The flavors of Brazil
1. How is your gastronomic philosophy communicated to your diners?
DOM restaurant is the Brazilian Embassy for Gastronomy.
2. You were trained with classical culinary techniques in France and Italy. How have you been able to reconcile the European executions with the Brazilian ingredients?
Back in your home city, native haute cuisine is more Italian and French than Brazilian and traditionally family dishes, such as rice and beans, are considered too homely to be served in a top restaurant. This is what confronted me on my return from Europe in 1994.While I was away I was not going to be able to cook French food as well as France’s native chefs and that made me look at my own culinary heritage. Many of the ingredients you can buy in the market at Belem do Para (a city on the Amazon delta) are unfamiliar to the majority of Brazilians. I realized that the first step was to subtly educate my Brazilian customers into appreciating their indigenous produce. I try to do this by taking native Brazilian ingredients, which are not used widely in restaurant cooking and heightening their taste by using classical culinary techniques, like the Palm Heart fettuccine dish. At the heart of my cooking there is the staple “mandioca” or the “pirarucu” fish, a huge Amazonian river fish that weighs up to 300Kg.
3. What do you find most inspiring about Brazilian food? What is it about it that speaks to you?
The restaurant scene in Brazil is growing and changing at a great rate in terms of quality and options. It really is a city to watch. It is certainly very different from the European dining scene due to the ingredients available really only in Brazil.
4. You’re known as an “ambassador of Brazilian flavors and culinary arts”. What is the major thing you want to teach the world about Brazilian food and your heritage?
I believe that European and Brazilian ingredients merry pretty well. When we opened it was a first, now the landscape has changed. For me it is important to put Brazilian ingredients on the global food stage and when I speak with younger chefs I encourage them to find their own way, develop their own style to use Brazilian ingredients.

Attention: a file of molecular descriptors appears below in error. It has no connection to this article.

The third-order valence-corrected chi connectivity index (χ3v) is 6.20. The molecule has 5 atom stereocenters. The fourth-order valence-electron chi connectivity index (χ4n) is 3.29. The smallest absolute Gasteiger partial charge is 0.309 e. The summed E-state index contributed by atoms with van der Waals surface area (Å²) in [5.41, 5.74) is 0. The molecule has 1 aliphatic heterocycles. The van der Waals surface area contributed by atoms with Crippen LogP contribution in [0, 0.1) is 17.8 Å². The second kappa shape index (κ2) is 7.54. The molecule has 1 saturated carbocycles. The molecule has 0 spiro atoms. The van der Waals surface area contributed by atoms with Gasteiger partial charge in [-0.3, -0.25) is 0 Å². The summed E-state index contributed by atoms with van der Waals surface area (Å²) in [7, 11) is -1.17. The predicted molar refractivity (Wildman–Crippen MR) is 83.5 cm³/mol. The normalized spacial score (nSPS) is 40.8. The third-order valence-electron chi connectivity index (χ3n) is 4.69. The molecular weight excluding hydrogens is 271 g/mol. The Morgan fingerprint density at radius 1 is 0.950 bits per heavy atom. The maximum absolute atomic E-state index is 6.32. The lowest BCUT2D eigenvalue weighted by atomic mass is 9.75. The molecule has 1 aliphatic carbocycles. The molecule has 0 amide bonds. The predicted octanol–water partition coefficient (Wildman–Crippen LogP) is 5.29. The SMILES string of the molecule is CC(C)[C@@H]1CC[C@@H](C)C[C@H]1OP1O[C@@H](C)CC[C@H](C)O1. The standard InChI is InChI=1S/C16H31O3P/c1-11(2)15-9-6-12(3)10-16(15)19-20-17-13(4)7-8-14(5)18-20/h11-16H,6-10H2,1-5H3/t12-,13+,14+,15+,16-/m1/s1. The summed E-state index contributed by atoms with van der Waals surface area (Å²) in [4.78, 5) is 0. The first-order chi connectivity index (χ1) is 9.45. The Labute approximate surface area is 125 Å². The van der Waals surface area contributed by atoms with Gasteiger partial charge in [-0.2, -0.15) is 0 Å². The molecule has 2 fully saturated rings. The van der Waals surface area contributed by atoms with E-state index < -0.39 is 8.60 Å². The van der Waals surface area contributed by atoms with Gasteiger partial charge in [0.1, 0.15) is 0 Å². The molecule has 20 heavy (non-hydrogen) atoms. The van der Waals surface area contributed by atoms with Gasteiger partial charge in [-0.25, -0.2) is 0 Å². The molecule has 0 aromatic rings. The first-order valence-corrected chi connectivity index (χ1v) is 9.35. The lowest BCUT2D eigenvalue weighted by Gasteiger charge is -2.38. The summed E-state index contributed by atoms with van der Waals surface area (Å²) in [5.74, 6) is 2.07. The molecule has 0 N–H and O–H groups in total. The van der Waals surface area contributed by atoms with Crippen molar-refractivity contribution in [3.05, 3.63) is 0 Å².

5. You have travelled around Brazil to discover new ingredients. What did you learn in your journeys? Did you discover new things about Brazilian culture and people as well?
All started when I found out that there isn’t any kind of edible mushroom in the whole country! That’s why I hooked up with anthropologist and scientists here, they are trying to discover and classify new products, including foods from the Amazonian region.
6. You’ve been known to work with some unique ingredients. What is the most surprising or particular ingredient you’ve ever used?
I visit the local tribes quite regularly. One of my favorite discoveries is a fragrant Amazonian root called “priprioca”. The natives here use it as a scent rather than food. So, I decided to use it like an essence, with help of a perfumer, I developed an extract that I can use in both savory and sweet dishes. (laugh)
7. Having rocketed from anonymity to a culinary sensation, how do you deal with the pressure? Do you feel comfortable in the limelight?
Inside the kitchen l love the pressure and need to be perfect at speed.
There are no similarities between being a rock star and being a chef, but between music and being a chef- yes. There has to be a balance with what you want to do and what the public wants to hear or eat and I must create the right atmosphere to deliver what I want to my audience.
8. One of your goals is to see more awareness about native Brazilian food, both inside and outside the country. How do you plan to achieve this goal?
My aim for Brazilian food is to encourage sustainable development, environmental methods of farming new products while at the same time protecting the forest and the vulnerability of its indigenous tribes.
9. Aside from ingredients, what would you say makes Brazilian cuisine special?
It is like SAMBA!
10. What changes or developments do you want to see in the future of fine dining?
I would like to see chefs and retailers work together to protect this fragile world we live in.
11. For gourmet travelers going to Brazil, what is the one thing they absolutely have to eat?
The palm heart fettuccine
12. You were once a DJ. Are you still an active music fan? Do you see that experience useful in your current career as a chef?
It was Great! I was in my late teens and was growing up. I love music and to listen to it alone at this time.
13. What percentage of locally sourced ingredients do you use in your restaurant?
Between 80 and 90%. That’s why we tend to change our Tasting Menu quite regularly. We use plenty of ingredients from the Amazons and the only ‘non-local’ ingredient is perhaps olive oil.
14. How does your menu reflect local food heritage?
We have been using Brazilian ingredients every day for over ten years now. This appears to have inspired a new generation of chefs and all this has created a demand in the market. In that way indigenous people and small producers have been largely supportive.